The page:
Protective immunity towards intracellular pathogens.

Clinical Cooperation Group, Antigen Specific Immunotherapy, GSF, Institute of Health and Environment and Technical University of Munich, Germany.
Current Opinion in Immunology (Impact Factor: 7.87). 09/2006; 18(4):458-64. DOI: 10.1016/j.coi.2006.05.008
Source: PubMed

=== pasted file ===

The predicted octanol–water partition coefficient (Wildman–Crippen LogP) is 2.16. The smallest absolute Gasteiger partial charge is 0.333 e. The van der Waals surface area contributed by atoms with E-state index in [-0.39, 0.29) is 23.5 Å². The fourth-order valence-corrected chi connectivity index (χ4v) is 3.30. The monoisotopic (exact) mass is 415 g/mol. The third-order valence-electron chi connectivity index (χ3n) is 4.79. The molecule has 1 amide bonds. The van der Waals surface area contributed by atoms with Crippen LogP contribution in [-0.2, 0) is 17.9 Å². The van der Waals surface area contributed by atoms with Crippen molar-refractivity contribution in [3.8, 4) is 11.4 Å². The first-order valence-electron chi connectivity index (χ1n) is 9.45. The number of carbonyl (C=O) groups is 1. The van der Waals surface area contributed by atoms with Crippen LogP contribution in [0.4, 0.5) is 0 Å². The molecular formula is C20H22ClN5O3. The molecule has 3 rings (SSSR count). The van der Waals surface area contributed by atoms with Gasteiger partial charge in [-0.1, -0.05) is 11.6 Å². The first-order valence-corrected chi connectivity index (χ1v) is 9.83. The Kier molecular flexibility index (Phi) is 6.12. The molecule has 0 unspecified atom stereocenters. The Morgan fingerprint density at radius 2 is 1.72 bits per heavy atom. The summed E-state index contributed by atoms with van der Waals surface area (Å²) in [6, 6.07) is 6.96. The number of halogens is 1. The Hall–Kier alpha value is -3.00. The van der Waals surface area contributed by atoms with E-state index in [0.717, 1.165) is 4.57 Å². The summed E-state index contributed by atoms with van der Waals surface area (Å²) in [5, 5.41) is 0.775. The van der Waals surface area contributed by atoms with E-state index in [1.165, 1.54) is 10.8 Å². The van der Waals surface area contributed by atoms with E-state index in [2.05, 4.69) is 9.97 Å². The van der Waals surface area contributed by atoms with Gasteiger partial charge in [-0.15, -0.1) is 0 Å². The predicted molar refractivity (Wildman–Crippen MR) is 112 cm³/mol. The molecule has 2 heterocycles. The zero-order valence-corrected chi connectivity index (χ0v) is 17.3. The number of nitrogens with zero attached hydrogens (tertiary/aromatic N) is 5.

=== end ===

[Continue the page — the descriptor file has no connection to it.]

ABSTRACT Immunity towards intracellular pathogens is often dependent upon the generation of CD8(+) memory T cells, which provide long-lasting and effective protection. Over the past few years, we have gained novel insights into the heterogeneity of CD8(+) T cells, time points of lineage commitment, and lineage relationships between subpopulations. These studies suggest that memory CD8(+) T cells progressively develop from naïve cells early during the immune response and further differentiate unidirectionally into short-living effector cells. We have also learnt that different memory subsets play distinct roles in conferring protection: whereas effector memory T cells are able to provide immediate protection but are not necessarily maintained long-term, central memory T cells have the potential for constant self-renewal. Thus, neither subset really fulfills all criteria of memory. As protective effector memory cells can develop from central memory cells, vaccination strategies should focus on induction of a balanced ratio of the two memory T cell subsets.